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Suppose there is a patent with claim A that is filed five years ago. It might not be perceived as "obvious" five years ago but it is very common nowadays.

Suppose John wants to file a patent application for his idea that is built on top of claim A.

  1. Would his patent even get granted?
  2. Even if it gets granted, if he practised his invention, would he be infringing claim A?

Assuming this is in the US.

To give an example, lets say back in the days when there is only black and white TV, John invented a color TV and it was so innovative at that time the claim "show color on TV" John wrote got granted. A few years later showing color on TV becomes so obvious that it becomes textbook material. Bill comes in with an invention that "shows color on digital TV", Sam comes in with an invention that "shows higher resolution color on TV".

  1. Would Bill's and Sam's patents get granted?
  2. If Bill and Sam practised their inventions, could John sue them for patent infringement?
  • You can never get sued (for patent infringement, at least) simply for receiving a patent which builds on another. Indeed, that is ostensibly the point of the patent system: to encourage inventors to build on what has gone before. Because of this, I'm a little unsure of what the "suing" in your question would relate to. Perhaps exploiting the patented invention? – Maca Sep 20 '16 at 23:14
  • @Maca My understanding is if John's invention is built on top of claim A and he is making money of it yet he didn't license the original patent with claim A he could potentially lose in court if the original author decides to sue him. Normally I would think this is the case but what about when claim A is absurdly broad? – user3667089 Sep 20 '16 at 23:31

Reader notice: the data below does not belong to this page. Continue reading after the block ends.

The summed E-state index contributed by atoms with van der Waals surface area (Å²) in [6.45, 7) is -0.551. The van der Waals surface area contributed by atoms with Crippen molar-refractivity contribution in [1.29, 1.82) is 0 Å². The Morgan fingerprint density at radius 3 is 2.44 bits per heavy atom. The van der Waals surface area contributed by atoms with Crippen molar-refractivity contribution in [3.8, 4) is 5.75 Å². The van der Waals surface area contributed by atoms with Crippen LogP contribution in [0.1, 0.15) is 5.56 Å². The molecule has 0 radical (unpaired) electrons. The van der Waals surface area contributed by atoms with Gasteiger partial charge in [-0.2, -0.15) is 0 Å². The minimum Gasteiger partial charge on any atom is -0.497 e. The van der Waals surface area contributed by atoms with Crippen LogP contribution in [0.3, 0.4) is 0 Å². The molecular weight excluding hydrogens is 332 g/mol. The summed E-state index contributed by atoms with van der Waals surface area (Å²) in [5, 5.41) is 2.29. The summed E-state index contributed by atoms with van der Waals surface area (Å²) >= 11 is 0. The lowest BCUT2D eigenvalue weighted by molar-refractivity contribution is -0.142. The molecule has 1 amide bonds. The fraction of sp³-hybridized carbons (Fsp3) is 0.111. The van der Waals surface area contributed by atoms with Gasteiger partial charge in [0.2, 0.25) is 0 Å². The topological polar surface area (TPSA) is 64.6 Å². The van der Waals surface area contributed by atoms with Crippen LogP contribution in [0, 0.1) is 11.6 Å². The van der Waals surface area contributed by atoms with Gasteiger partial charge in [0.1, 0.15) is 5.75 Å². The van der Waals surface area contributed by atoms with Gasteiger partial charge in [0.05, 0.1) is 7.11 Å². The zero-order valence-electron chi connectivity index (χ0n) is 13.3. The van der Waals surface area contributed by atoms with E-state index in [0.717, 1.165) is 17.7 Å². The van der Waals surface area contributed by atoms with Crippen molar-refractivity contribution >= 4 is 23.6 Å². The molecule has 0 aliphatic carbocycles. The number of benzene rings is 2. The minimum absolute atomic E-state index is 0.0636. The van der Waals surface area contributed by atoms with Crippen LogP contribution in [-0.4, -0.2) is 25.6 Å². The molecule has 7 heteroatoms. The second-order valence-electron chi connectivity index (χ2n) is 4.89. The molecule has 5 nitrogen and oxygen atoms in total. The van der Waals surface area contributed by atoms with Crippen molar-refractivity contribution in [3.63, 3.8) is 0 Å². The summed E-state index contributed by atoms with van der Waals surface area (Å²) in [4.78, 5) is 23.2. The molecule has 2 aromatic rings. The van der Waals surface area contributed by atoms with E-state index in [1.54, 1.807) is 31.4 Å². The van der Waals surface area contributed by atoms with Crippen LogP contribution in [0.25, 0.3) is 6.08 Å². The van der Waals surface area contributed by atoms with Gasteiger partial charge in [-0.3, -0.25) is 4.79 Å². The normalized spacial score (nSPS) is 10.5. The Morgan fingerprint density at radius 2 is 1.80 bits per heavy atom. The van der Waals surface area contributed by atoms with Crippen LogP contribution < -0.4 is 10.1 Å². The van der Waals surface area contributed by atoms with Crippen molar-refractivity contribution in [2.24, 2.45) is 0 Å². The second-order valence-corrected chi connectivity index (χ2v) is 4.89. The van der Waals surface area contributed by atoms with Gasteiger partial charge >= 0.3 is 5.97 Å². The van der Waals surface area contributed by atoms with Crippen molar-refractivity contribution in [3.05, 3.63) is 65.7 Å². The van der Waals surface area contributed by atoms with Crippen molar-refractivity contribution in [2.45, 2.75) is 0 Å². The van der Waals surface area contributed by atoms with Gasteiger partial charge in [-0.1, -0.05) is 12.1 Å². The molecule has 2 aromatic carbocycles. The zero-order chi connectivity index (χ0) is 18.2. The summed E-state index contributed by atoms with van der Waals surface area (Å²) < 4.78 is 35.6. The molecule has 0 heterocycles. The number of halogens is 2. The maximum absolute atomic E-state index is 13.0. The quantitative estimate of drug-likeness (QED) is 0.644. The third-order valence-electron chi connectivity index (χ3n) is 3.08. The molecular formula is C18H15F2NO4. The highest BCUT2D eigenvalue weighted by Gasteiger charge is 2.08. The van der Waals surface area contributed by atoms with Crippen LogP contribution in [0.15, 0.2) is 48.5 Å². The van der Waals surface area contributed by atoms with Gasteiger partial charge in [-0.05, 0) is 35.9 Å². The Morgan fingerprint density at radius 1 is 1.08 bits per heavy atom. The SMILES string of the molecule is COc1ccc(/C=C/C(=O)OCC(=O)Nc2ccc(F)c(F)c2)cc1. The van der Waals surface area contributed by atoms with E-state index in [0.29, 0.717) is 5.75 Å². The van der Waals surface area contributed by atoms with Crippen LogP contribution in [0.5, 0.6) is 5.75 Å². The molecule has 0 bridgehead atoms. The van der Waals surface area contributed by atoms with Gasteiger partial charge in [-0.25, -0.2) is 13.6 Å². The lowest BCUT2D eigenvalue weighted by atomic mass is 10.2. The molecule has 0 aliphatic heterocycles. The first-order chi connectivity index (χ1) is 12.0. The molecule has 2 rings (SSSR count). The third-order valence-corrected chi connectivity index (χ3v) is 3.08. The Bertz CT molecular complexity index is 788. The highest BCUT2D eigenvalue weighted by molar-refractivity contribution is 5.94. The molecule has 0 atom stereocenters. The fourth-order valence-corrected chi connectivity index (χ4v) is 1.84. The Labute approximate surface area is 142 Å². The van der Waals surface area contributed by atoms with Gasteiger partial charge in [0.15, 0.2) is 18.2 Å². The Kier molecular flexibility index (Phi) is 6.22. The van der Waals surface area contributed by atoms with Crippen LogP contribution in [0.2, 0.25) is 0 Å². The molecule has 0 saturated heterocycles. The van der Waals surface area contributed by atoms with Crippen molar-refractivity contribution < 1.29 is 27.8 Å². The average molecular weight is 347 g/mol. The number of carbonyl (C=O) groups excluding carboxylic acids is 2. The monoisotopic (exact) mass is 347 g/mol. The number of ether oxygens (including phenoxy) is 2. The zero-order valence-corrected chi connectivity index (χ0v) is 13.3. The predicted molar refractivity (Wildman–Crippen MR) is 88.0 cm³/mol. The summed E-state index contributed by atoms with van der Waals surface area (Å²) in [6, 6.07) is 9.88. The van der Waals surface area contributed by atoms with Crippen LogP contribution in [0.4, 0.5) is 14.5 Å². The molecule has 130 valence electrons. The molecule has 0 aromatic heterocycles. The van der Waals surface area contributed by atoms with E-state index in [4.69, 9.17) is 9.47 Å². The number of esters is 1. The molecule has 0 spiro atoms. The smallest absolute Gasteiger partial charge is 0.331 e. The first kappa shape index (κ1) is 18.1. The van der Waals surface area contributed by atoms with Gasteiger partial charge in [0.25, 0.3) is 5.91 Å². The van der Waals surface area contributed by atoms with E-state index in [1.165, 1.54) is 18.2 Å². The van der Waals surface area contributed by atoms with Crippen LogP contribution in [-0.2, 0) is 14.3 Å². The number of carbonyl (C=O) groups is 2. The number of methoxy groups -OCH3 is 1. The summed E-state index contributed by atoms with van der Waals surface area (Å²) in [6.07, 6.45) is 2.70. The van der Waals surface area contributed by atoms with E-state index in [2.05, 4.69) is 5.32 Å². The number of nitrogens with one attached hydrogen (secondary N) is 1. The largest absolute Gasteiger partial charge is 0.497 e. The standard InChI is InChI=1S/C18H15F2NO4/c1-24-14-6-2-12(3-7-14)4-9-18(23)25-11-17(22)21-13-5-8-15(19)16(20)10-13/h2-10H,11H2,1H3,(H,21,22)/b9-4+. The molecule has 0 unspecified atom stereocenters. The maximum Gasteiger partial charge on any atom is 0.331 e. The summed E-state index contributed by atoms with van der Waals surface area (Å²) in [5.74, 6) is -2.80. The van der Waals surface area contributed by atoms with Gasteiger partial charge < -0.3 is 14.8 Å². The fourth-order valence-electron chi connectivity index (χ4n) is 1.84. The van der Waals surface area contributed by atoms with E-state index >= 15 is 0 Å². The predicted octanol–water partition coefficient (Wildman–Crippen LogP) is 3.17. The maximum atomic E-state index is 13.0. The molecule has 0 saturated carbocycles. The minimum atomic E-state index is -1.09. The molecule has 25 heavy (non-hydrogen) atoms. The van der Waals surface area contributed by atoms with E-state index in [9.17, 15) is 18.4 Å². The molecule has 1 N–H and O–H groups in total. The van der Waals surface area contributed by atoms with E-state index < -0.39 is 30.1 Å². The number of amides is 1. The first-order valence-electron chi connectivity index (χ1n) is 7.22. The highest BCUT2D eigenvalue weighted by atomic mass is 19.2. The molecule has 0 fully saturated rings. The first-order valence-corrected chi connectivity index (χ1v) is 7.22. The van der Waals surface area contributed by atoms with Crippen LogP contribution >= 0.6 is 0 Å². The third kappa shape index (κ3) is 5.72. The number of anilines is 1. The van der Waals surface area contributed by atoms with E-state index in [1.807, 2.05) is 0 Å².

• I have proposed an edit to your question, to highlight what I think you're asking (which is actually quite a good question to highlight the nature of patent rights). But if I've got it wrong, please do roll it back. – Maca Sep 21 '16 at 0:02
  • @Maca Your edit actually makes it looks better, thanks! Hopefully some will be able to answer this. – user3667089 Sep 21 '16 at 0:47
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  1. They would get granted as they are innovative.
  2. If they produced their TVs they would infringe the original patent.

In this case, this would probably classify as a "standard essential patent", making licences by the fair reasonable and non discriminating (FRAND) criteria available.

The exact explanation of this would go to far, google it and then try to determine if the patent is eligible for this.

Patenting a (mayor) innovation on another patent is possible and does not infringe the original patent. If it is much better than the original (like HD for example) (if the owner of the original actually produces TVs) you might both need the other ones patent and have a good basis for licensing each others patents.

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